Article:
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Summary: When we realize that we are the Majesty’s Masterpiece we will do what we were made to do.

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Doing What You Were Made to Do

Ephesians 2:10

Rev. Brian Bill

9/3/06

Pastor Dick was out walking in town this week when he noticed a little boy on the porch of a house attempting to ring the doorbell. The boy was so short that he couldn’t reach it. Pastor Dick, being the helpful servant that he is, and always wanting to do good deeds, reached up and aggressively began ringing the doorbell for the boy. He kept pushing it and pushing it and then asked the boy, “Now what, young man?” The boy, already moving away, yelled, “Now we run like crazy!”

While some of us may want to run like crazy when we’re asked to serve, most of us are eager to serve because we’ve settled the servanthood issue. This was demonstrated powerfully yesterday when over 30 people showed up to work on roofing our old building. One guy I talked to suggested that I keep the sermon interesting today because a bunch of people will be really tired. I told him that they could take a nap because they don’t really need to hear about servanthood. He smiled, and with sweat dripping down his face, said, “Yeah, I don’t really need sermons on being a servant either, but there’s always more I can learn.” Last Sunday we learned that serving doesn’t make us servants; but if we are servants we will serve. This morning we’re going to keep pushing the doorbell in one key passage so that we will be motivated to do what we were made to do. Please turn in your Bible to Ephesians 2:10: “For we are God’s workmanship, created in Christ Jesus to do good works, which God prepared in advance for us to do.”

Because this verse is packed with profound truth, we’re going to push the doorbell four times as we look at it phrase-by-phrase.

1. We are the Majesty’s Masterpiece. The first push of the doorbell answers the “who” question. “For we are God’s workmanship…” The word “workmanship” in the Greek sounds like our English word for poem and refers to what is composed or constructed. It was used to refer to any finished work of art, whether a statue or a song, a poem or a painting. The emphasis is on God and brings us back to Genesis 1:1: “In the beginning God created…” You and I are masterpieces of the Majesty.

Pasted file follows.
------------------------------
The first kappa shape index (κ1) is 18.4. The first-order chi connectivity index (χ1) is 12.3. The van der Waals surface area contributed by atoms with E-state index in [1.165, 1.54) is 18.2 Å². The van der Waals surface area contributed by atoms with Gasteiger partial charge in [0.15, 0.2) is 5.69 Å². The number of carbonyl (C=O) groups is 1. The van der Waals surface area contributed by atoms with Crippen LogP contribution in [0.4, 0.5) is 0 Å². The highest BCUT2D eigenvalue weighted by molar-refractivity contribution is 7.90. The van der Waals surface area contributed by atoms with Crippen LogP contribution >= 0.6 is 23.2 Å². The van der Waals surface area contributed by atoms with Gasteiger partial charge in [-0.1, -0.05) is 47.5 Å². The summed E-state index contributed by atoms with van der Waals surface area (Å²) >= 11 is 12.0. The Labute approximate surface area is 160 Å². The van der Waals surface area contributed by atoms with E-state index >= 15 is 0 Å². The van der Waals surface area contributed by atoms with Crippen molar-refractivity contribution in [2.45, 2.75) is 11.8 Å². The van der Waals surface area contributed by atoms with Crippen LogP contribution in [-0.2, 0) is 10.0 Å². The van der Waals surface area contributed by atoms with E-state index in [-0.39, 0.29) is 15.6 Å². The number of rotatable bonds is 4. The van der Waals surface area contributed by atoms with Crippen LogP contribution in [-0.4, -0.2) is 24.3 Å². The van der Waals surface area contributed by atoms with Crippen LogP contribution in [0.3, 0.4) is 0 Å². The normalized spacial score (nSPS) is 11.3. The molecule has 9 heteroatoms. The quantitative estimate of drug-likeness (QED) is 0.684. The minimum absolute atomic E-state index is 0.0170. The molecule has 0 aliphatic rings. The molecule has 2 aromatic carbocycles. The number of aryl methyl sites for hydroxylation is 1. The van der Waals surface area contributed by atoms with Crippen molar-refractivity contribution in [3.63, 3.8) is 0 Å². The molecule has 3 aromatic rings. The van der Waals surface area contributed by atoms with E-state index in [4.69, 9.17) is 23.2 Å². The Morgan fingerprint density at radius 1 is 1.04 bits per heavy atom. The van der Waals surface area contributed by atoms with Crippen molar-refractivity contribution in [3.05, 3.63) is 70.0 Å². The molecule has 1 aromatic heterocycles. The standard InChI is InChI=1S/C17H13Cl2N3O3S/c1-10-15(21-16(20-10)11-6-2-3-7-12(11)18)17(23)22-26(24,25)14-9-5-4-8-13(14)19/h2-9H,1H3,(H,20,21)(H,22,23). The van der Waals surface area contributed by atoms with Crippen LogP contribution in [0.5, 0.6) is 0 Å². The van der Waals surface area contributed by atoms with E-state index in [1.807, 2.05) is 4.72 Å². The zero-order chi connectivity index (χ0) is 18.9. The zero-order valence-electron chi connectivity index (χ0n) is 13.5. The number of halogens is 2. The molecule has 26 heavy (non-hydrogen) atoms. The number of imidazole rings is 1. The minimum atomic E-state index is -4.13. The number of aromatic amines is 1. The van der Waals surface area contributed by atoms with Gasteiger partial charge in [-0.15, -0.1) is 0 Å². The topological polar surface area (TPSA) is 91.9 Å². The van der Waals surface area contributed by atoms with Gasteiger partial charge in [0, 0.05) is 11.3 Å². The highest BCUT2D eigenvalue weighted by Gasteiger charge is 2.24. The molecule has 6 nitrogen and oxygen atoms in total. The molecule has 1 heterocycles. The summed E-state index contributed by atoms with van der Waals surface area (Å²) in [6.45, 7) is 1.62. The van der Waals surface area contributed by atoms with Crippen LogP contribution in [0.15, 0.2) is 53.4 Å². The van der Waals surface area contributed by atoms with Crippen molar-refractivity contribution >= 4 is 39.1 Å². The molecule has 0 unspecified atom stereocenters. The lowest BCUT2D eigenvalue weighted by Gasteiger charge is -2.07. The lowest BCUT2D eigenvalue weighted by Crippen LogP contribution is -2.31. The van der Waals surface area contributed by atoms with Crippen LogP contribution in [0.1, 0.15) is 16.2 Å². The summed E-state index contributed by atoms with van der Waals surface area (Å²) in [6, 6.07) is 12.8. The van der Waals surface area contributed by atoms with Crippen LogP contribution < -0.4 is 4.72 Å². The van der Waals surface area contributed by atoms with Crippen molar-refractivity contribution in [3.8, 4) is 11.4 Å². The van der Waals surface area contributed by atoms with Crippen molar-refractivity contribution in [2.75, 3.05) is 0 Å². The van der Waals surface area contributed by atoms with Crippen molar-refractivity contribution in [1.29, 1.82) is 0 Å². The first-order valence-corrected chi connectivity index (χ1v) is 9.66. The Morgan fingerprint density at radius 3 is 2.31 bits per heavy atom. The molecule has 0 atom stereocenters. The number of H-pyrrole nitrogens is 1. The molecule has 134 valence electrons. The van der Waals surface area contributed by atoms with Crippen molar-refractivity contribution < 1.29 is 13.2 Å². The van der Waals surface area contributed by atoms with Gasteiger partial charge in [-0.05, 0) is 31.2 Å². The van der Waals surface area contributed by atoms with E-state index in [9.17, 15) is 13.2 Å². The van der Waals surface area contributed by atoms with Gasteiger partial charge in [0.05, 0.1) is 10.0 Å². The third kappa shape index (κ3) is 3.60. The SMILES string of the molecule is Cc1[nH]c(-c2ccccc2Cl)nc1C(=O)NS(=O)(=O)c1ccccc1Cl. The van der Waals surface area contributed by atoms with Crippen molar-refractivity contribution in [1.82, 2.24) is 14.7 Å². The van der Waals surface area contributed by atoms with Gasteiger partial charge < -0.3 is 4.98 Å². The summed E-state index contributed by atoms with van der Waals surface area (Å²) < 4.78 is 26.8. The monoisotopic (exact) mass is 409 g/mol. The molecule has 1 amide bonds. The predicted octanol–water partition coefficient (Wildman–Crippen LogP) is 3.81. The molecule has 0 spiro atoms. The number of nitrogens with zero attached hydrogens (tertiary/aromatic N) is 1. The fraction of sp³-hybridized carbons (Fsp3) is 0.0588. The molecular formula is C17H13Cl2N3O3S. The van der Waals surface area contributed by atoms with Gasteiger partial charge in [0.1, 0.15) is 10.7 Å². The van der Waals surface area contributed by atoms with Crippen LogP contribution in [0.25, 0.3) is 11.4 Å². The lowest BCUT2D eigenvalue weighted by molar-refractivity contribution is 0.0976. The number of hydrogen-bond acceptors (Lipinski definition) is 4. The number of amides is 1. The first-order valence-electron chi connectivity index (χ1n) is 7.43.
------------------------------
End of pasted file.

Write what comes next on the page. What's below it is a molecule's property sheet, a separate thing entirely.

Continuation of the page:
Michelangelo was once asked what he was doing as he was chipping away at a shapeless rock. I love his reply: “I’m liberating an angel from this stone.” The artwork up here on the stage was done with care and precision by our own Lisa Mayback. She is the designer of these drawings, and they are the product of her workmanship. Likewise, God has produced you in His image and as such you have value, worth, and dignity. You are an original, one-of-a kind person. Soak up these Scriptures:

Deuteronomy 32:6: “Is he not your Father, your Creator, who made you and formed you?”

Psalm 100:3: “Know that the LORD is God. It is he who made us, and we are his…”

Isaiah 43:21: “The people I formed for myself that they may proclaim my praise.”

Isaiah 60:21: “…The work of my hands, for the display of my splendor.”

Zephaniah 3:17 says that “The LORD your God is with you, he is mighty to save. He will take great delight in you, he will quiet you with his love, he will rejoice over you with singing.” God delights in you because He designed you just the way He wants you to be. He breaks out into song when He thinks of you because you display His splendor.

I was asked a great question this week by someone who wanted to know why I think some people don’t serve. A number of responses started forming in my mind but one answer came right to the top: People will serve when they fall more deeply in love with the Master because service is an outflow of a growing relationship with Jesus. As we talked some more it became clear that our “being” leads to “doing,” not the other way around. Servants serve because of their devotion to the Master. What we do must flow from who we are. Friends, we must understand who we are before we start serving. The motivation for ministry must be love for the Master.

I went back and reread my first sermon at PBC seven years ago called, “Determined by Devotion.” I made the point from Acts 2 that the depth of our devotion determines our impact. The early church was committed to making an IMPACT through instruction, ministry, prayer, adoration, caring and telling others the gospel, but they didn’t make an impact simply because they focused on each of these areas. They were deeply devoted to the Master and, out of that fullness, their love for Him spilled out into these six areas. Their being led to their doing.

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